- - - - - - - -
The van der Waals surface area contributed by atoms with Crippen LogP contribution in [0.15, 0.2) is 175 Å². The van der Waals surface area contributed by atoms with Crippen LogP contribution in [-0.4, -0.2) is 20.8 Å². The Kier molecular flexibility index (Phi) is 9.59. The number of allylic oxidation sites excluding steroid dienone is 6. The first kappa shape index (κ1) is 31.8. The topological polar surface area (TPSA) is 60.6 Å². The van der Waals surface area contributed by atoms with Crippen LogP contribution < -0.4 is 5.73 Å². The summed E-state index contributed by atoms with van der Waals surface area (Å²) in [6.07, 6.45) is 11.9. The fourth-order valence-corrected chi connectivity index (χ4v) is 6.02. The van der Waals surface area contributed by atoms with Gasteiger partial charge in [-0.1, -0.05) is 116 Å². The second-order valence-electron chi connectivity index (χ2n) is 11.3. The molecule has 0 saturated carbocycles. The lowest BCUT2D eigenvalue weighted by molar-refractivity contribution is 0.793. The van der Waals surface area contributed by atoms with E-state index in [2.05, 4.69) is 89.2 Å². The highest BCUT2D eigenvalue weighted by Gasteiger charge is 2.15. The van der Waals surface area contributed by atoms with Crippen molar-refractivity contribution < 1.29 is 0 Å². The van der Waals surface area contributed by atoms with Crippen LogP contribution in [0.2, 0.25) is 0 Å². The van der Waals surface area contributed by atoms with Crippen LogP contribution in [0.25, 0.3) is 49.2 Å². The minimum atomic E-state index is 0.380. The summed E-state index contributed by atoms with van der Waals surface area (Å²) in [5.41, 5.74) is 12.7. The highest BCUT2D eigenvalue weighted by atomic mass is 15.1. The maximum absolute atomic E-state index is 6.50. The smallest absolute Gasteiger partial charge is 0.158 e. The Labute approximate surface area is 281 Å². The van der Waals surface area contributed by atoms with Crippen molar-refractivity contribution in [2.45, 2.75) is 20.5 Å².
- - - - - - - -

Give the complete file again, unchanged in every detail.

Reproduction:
The van der Waals surface area contributed by atoms with Crippen LogP contribution in [0.15, 0.2) is 175 Å². The van der Waals surface area contributed by atoms with Crippen LogP contribution in [-0.4, -0.2) is 20.8 Å². The Kier molecular flexibility index (Phi) is 9.59. The number of allylic oxidation sites excluding steroid dienone is 6. The first kappa shape index (κ1) is 31.8. The topological polar surface area (TPSA) is 60.6 Å². The van der Waals surface area contributed by atoms with Crippen LogP contribution < -0.4 is 5.73 Å². The summed E-state index contributed by atoms with van der Waals surface area (Å²) in [6.07, 6.45) is 11.9. The fourth-order valence-corrected chi connectivity index (χ4v) is 6.02. The van der Waals surface area contributed by atoms with Gasteiger partial charge in [-0.1, -0.05) is 116 Å². The second-order valence-electron chi connectivity index (χ2n) is 11.3. The molecule has 0 saturated carbocycles. The lowest BCUT2D eigenvalue weighted by molar-refractivity contribution is 0.793. The van der Waals surface area contributed by atoms with E-state index in [2.05, 4.69) is 89.2 Å². The highest BCUT2D eigenvalue weighted by Gasteiger charge is 2.15. The van der Waals surface area contributed by atoms with Crippen molar-refractivity contribution < 1.29 is 0 Å². The van der Waals surface area contributed by atoms with Crippen LogP contribution in [0.2, 0.25) is 0 Å². The van der Waals surface area contributed by atoms with Crippen LogP contribution in [0.25, 0.3) is 49.2 Å². The minimum atomic E-state index is 0.380. The summed E-state index contributed by atoms with van der Waals surface area (Å²) in [5.41, 5.74) is 12.7. The highest BCUT2D eigenvalue weighted by atomic mass is 15.1. The maximum absolute atomic E-state index is 6.50. The smallest absolute Gasteiger partial charge is 0.158 e. The Labute approximate surface area is 281 Å². The van der Waals surface area contributed by atoms with Crippen molar-refractivity contribution in [2.45, 2.75) is 20.5 Å².